When I studied world religions in college, it amazed me to find the basic concepts of religions were quite appealing in theory. The pantheon of Roman and Egyptian gods was inspiring. I even love to learn about the devoted saints of Catholicism. When I was a young girl, I wanted to go to the local church because it was big and beautiful. After the movie "A Nun's Story" was released, I thought about becoming one! I think it was the theatrical pagentry -- Scenery! Lighting! Costumes! Music! A foreign language (Latin)!

I got involved with Zen Buddhism for a while, and Jean Paul Sartre's existentialism was very seductive. Each one of them has an orderly way of explaining the main questions, and I was amazed at the inventiveness of my newly-discovered religions. It was like a wine-tasting... a little bit of this, a little bit of that.

Prior to college, I was a true product of a Judeo-Christian upbringing. But the world has so many imaginative god-figures and proof built only on faith, which I could never understand. Sometimes the details were so audacious or simplistic in my mind that I was laughable. Humans all over the world had the temerity and audacity to shape "gods" in the form of a man (rarely, a woman)!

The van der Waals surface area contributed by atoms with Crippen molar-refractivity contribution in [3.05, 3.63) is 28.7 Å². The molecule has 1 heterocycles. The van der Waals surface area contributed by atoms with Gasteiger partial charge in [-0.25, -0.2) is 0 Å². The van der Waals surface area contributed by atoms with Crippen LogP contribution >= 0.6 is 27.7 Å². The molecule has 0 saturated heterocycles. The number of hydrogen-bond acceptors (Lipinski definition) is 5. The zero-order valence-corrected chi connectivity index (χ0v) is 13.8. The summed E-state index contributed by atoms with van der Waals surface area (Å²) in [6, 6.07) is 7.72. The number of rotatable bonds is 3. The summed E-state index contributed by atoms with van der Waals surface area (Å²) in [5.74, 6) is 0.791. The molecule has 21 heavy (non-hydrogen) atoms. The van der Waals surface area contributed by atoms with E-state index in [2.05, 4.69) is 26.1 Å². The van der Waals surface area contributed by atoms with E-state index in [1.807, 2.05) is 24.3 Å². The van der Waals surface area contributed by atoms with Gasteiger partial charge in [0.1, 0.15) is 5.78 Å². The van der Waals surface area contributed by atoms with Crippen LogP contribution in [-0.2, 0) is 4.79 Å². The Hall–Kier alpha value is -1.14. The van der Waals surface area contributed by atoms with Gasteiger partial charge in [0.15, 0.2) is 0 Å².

I try not to question the opinions of the devoted faithful of whatever religion. This life is a very personal journey and if people have found faith is a good pacifier, they have a feeling of security that helps them along their way.

I'll tell you a little secret.

Sometimes I even envy them.


Sid Schwab said...

Ellen: I think I've written it here, somewhere: I envy faithful certainty, too, at times.

Funny thing: you almost have to believe the Romans and Greeks had it right. To make any sense all of the world, if you were a believer you'd have to imagine all sorts of gods at war with each other, none entirely in control of everything. Settling on one god, you have to accept (but not mention) that he suffers from dissociative personality disorder and is both severely flawed and incompetent. At least if he's trying to keep all the other gods in line, the craziness makes a little sense.